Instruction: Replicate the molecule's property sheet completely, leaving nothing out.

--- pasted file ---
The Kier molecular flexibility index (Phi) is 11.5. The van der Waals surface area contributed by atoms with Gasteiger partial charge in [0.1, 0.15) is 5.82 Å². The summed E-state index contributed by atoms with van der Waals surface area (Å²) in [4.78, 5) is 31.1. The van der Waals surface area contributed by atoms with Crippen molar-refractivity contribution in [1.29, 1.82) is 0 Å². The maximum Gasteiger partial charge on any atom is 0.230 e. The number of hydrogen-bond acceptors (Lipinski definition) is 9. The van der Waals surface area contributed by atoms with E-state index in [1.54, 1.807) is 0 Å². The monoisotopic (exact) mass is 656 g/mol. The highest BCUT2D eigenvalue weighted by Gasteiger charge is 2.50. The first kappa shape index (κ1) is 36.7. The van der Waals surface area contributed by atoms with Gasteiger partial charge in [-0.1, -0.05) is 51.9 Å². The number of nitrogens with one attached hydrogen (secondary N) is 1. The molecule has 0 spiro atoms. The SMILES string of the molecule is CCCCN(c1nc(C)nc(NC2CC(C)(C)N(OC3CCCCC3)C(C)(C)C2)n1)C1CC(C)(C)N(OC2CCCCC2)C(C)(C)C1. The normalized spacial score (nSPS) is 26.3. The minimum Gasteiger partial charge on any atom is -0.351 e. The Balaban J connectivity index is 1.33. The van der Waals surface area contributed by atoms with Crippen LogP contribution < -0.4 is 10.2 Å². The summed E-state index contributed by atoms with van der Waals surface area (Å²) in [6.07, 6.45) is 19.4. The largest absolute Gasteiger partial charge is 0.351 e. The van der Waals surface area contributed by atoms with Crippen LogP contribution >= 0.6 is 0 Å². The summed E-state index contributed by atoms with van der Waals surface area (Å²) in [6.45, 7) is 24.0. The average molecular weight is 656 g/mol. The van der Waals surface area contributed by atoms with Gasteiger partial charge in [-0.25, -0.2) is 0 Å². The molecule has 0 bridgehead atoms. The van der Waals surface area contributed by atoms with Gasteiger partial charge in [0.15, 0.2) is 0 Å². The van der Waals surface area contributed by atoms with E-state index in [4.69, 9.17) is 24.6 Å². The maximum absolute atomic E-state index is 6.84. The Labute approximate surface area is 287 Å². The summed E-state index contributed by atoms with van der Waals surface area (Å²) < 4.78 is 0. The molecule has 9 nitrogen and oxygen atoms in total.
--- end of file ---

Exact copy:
The Kier molecular flexibility index (Phi) is 11.5. The van der Waals surface area contributed by atoms with Gasteiger partial charge in [0.1, 0.15) is 5.82 Å². The summed E-state index contributed by atoms with van der Waals surface area (Å²) in [4.78, 5) is 31.1. The van der Waals surface area contributed by atoms with Crippen molar-refractivity contribution in [1.29, 1.82) is 0 Å². The maximum Gasteiger partial charge on any atom is 0.230 e. The number of hydrogen-bond acceptors (Lipinski definition) is 9. The van der Waals surface area contributed by atoms with E-state index in [1.54, 1.807) is 0 Å². The monoisotopic (exact) mass is 656 g/mol. The highest BCUT2D eigenvalue weighted by Gasteiger charge is 2.50. The first kappa shape index (κ1) is 36.7. The van der Waals surface area contributed by atoms with Gasteiger partial charge in [-0.1, -0.05) is 51.9 Å². The number of nitrogens with one attached hydrogen (secondary N) is 1. The molecule has 0 spiro atoms. The SMILES string of the molecule is CCCCN(c1nc(C)nc(NC2CC(C)(C)N(OC3CCCCC3)C(C)(C)C2)n1)C1CC(C)(C)N(OC2CCCCC2)C(C)(C)C1. The normalized spacial score (nSPS) is 26.3. The minimum Gasteiger partial charge on any atom is -0.351 e. The Balaban J connectivity index is 1.33. The van der Waals surface area contributed by atoms with Crippen LogP contribution < -0.4 is 10.2 Å². The summed E-state index contributed by atoms with van der Waals surface area (Å²) in [6.07, 6.45) is 19.4. The largest absolute Gasteiger partial charge is 0.351 e. The van der Waals surface area contributed by atoms with Crippen LogP contribution >= 0.6 is 0 Å². The summed E-state index contributed by atoms with van der Waals surface area (Å²) in [6.45, 7) is 24.0. The average molecular weight is 656 g/mol. The van der Waals surface area contributed by atoms with Gasteiger partial charge in [-0.25, -0.2) is 0 Å². The molecule has 0 bridgehead atoms. The van der Waals surface area contributed by atoms with Gasteiger partial charge in [0.15, 0.2) is 0 Å². The van der Waals surface area contributed by atoms with E-state index in [4.69, 9.17) is 24.6 Å². The maximum absolute atomic E-state index is 6.84. The Labute approximate surface area is 287 Å². The summed E-state index contributed by atoms with van der Waals surface area (Å²) < 4.78 is 0. The molecule has 9 nitrogen and oxygen atoms in total.